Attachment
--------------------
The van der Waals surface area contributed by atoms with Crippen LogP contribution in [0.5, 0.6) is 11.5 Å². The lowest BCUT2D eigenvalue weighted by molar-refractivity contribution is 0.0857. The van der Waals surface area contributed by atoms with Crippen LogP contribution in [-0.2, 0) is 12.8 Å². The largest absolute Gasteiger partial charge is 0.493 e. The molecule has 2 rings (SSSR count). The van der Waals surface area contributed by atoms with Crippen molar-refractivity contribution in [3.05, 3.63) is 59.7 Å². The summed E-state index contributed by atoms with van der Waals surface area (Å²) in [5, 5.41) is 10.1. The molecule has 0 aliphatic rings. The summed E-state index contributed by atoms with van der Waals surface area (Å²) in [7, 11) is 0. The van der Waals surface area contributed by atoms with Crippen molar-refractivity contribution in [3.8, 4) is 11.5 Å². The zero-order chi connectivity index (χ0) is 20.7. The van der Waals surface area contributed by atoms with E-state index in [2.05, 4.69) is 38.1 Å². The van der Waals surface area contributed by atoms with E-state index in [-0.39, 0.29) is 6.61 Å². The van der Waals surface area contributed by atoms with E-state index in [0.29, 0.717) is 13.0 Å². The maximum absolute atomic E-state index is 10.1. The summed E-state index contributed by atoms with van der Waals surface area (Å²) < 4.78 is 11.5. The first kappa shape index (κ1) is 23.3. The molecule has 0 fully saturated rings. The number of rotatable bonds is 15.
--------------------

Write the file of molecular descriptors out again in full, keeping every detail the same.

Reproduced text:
The van der Waals surface area contributed by atoms with Crippen LogP contribution in [0.5, 0.6) is 11.5 Å². The lowest BCUT2D eigenvalue weighted by molar-refractivity contribution is 0.0857. The van der Waals surface area contributed by atoms with Crippen LogP contribution in [-0.2, 0) is 12.8 Å². The largest absolute Gasteiger partial charge is 0.493 e. The molecule has 2 rings (SSSR count). The van der Waals surface area contributed by atoms with Crippen molar-refractivity contribution in [3.05, 3.63) is 59.7 Å². The summed E-state index contributed by atoms with van der Waals surface area (Å²) in [5, 5.41) is 10.1. The molecule has 0 aliphatic rings. The summed E-state index contributed by atoms with van der Waals surface area (Å²) in [7, 11) is 0. The van der Waals surface area contributed by atoms with Crippen molar-refractivity contribution in [3.8, 4) is 11.5 Å². The zero-order chi connectivity index (χ0) is 20.7. The van der Waals surface area contributed by atoms with E-state index in [2.05, 4.69) is 38.1 Å². The van der Waals surface area contributed by atoms with E-state index in [-0.39, 0.29) is 6.61 Å². The van der Waals surface area contributed by atoms with E-state index in [0.29, 0.717) is 13.0 Å². The maximum absolute atomic E-state index is 10.1. The summed E-state index contributed by atoms with van der Waals surface area (Å²) < 4.78 is 11.5. The first kappa shape index (κ1) is 23.3. The molecule has 0 fully saturated rings. The number of rotatable bonds is 15.